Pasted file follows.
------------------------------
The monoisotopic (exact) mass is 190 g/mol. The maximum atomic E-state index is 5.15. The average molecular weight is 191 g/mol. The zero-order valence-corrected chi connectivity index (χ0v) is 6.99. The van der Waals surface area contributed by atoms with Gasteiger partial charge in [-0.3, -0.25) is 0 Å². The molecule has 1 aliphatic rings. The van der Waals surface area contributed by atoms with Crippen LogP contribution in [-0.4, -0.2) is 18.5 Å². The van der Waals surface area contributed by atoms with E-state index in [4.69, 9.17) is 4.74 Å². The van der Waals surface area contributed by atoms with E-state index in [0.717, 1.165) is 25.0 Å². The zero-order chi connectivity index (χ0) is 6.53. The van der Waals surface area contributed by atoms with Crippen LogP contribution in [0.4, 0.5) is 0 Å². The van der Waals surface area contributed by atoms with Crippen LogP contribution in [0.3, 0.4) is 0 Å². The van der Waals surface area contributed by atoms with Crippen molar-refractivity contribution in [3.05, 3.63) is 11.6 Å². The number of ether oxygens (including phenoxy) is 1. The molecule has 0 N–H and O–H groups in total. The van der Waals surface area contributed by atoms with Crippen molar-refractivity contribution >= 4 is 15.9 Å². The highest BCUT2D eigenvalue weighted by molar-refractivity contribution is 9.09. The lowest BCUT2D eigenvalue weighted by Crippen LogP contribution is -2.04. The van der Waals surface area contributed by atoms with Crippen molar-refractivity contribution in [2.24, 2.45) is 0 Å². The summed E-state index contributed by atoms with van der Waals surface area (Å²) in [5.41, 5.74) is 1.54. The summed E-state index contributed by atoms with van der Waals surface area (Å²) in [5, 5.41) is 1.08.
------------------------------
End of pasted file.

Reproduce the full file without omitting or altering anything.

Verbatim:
The monoisotopic (exact) mass is 190 g/mol. The maximum atomic E-state index is 5.15. The average molecular weight is 191 g/mol. The zero-order valence-corrected chi connectivity index (χ0v) is 6.99. The van der Waals surface area contributed by atoms with Gasteiger partial charge in [-0.3, -0.25) is 0 Å². The molecule has 1 aliphatic rings. The van der Waals surface area contributed by atoms with Crippen LogP contribution in [-0.4, -0.2) is 18.5 Å². The van der Waals surface area contributed by atoms with E-state index in [4.69, 9.17) is 4.74 Å². The van der Waals surface area contributed by atoms with E-state index in [0.717, 1.165) is 25.0 Å². The zero-order chi connectivity index (χ0) is 6.53. The van der Waals surface area contributed by atoms with Crippen LogP contribution in [0.4, 0.5) is 0 Å². The van der Waals surface area contributed by atoms with Crippen LogP contribution in [0.3, 0.4) is 0 Å². The van der Waals surface area contributed by atoms with Crippen molar-refractivity contribution in [3.05, 3.63) is 11.6 Å². The number of ether oxygens (including phenoxy) is 1. The molecule has 0 N–H and O–H groups in total. The van der Waals surface area contributed by atoms with Crippen molar-refractivity contribution >= 4 is 15.9 Å². The highest BCUT2D eigenvalue weighted by molar-refractivity contribution is 9.09. The lowest BCUT2D eigenvalue weighted by Crippen LogP contribution is -2.04. The van der Waals surface area contributed by atoms with Crippen molar-refractivity contribution in [2.24, 2.45) is 0 Å². The summed E-state index contributed by atoms with van der Waals surface area (Å²) in [5.41, 5.74) is 1.54. The summed E-state index contributed by atoms with van der Waals surface area (Å²) in [5, 5.41) is 1.08.